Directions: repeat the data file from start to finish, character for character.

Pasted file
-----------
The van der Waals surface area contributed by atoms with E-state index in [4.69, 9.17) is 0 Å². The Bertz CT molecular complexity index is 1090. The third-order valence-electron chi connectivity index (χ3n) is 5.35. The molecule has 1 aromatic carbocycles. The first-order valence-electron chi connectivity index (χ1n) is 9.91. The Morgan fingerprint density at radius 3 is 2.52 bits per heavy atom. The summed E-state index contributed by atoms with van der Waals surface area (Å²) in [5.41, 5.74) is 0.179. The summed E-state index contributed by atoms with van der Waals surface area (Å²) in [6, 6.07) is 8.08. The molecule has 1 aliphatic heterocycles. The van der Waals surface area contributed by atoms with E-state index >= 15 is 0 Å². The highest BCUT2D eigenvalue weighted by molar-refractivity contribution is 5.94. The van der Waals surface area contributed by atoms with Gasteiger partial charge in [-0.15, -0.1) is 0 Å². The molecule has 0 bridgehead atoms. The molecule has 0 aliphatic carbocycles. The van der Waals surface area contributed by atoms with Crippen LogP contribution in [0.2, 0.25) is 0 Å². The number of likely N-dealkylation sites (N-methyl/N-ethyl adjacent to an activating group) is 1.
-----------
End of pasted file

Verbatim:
The van der Waals surface area contributed by atoms with E-state index in [4.69, 9.17) is 0 Å². The Bertz CT molecular complexity index is 1090. The third-order valence-electron chi connectivity index (χ3n) is 5.35. The molecule has 1 aromatic carbocycles. The first-order valence-electron chi connectivity index (χ1n) is 9.91. The Morgan fingerprint density at radius 3 is 2.52 bits per heavy atom. The summed E-state index contributed by atoms with van der Waals surface area (Å²) in [5.41, 5.74) is 0.179. The summed E-state index contributed by atoms with van der Waals surface area (Å²) in [6, 6.07) is 8.08. The molecule has 1 aliphatic heterocycles. The van der Waals surface area contributed by atoms with E-state index >= 15 is 0 Å². The highest BCUT2D eigenvalue weighted by molar-refractivity contribution is 5.94. The van der Waals surface area contributed by atoms with Gasteiger partial charge in [-0.15, -0.1) is 0 Å². The molecule has 0 bridgehead atoms. The molecule has 0 aliphatic carbocycles. The van der Waals surface area contributed by atoms with Crippen LogP contribution in [0.2, 0.25) is 0 Å². The number of likely N-dealkylation sites (N-methyl/N-ethyl adjacent to an activating group) is 1.